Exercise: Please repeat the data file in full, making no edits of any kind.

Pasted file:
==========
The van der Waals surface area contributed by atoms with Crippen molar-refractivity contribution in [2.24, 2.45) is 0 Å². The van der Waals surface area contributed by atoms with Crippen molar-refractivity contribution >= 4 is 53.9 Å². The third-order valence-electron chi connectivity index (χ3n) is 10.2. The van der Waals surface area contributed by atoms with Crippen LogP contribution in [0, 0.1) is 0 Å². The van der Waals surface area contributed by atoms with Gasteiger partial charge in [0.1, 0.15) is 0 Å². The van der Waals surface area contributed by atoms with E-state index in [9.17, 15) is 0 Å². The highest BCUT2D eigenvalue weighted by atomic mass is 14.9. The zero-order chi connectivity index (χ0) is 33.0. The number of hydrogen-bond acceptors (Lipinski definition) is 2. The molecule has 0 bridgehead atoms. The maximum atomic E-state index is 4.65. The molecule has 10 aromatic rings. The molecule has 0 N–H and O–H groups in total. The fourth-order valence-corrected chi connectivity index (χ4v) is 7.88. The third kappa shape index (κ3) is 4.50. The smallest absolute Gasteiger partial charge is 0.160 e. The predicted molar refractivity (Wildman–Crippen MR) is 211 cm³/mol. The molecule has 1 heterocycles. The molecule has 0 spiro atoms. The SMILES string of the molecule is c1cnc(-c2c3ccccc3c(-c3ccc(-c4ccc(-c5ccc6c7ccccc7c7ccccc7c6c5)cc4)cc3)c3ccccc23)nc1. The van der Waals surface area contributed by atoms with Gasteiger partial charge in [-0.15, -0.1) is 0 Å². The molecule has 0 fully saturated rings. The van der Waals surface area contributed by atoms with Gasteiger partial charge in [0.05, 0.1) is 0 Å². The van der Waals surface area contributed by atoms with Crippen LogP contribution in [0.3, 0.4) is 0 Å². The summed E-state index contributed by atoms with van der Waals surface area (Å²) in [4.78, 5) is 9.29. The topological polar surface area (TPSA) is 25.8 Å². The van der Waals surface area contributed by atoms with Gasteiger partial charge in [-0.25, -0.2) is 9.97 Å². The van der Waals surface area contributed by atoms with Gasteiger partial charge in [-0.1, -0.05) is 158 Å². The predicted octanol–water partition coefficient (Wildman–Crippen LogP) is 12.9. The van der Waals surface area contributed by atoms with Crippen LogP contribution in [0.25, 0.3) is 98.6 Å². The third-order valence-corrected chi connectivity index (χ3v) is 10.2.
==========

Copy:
The van der Waals surface area contributed by atoms with Crippen molar-refractivity contribution in [2.24, 2.45) is 0 Å². The van der Waals surface area contributed by atoms with Crippen molar-refractivity contribution >= 4 is 53.9 Å². The third-order valence-electron chi connectivity index (χ3n) is 10.2. The van der Waals surface area contributed by atoms with Crippen LogP contribution in [0, 0.1) is 0 Å². The van der Waals surface area contributed by atoms with Gasteiger partial charge in [0.1, 0.15) is 0 Å². The van der Waals surface area contributed by atoms with E-state index in [9.17, 15) is 0 Å². The highest BCUT2D eigenvalue weighted by atomic mass is 14.9. The zero-order chi connectivity index (χ0) is 33.0. The number of hydrogen-bond acceptors (Lipinski definition) is 2. The molecule has 0 bridgehead atoms. The maximum atomic E-state index is 4.65. The molecule has 10 aromatic rings. The molecule has 0 N–H and O–H groups in total. The fourth-order valence-corrected chi connectivity index (χ4v) is 7.88. The third kappa shape index (κ3) is 4.50. The smallest absolute Gasteiger partial charge is 0.160 e. The predicted molar refractivity (Wildman–Crippen MR) is 211 cm³/mol. The molecule has 1 heterocycles. The molecule has 0 spiro atoms. The SMILES string of the molecule is c1cnc(-c2c3ccccc3c(-c3ccc(-c4ccc(-c5ccc6c7ccccc7c7ccccc7c6c5)cc4)cc3)c3ccccc23)nc1. The van der Waals surface area contributed by atoms with Gasteiger partial charge in [-0.15, -0.1) is 0 Å². The molecule has 0 fully saturated rings. The van der Waals surface area contributed by atoms with Gasteiger partial charge in [0.05, 0.1) is 0 Å². The van der Waals surface area contributed by atoms with Crippen LogP contribution in [0.3, 0.4) is 0 Å². The summed E-state index contributed by atoms with van der Waals surface area (Å²) in [4.78, 5) is 9.29. The topological polar surface area (TPSA) is 25.8 Å². The van der Waals surface area contributed by atoms with Gasteiger partial charge in [-0.25, -0.2) is 9.97 Å². The van der Waals surface area contributed by atoms with Gasteiger partial charge in [-0.1, -0.05) is 158 Å². The predicted octanol–water partition coefficient (Wildman–Crippen LogP) is 12.9. The van der Waals surface area contributed by atoms with Crippen LogP contribution in [0.25, 0.3) is 98.6 Å². The third-order valence-corrected chi connectivity index (χ3v) is 10.2.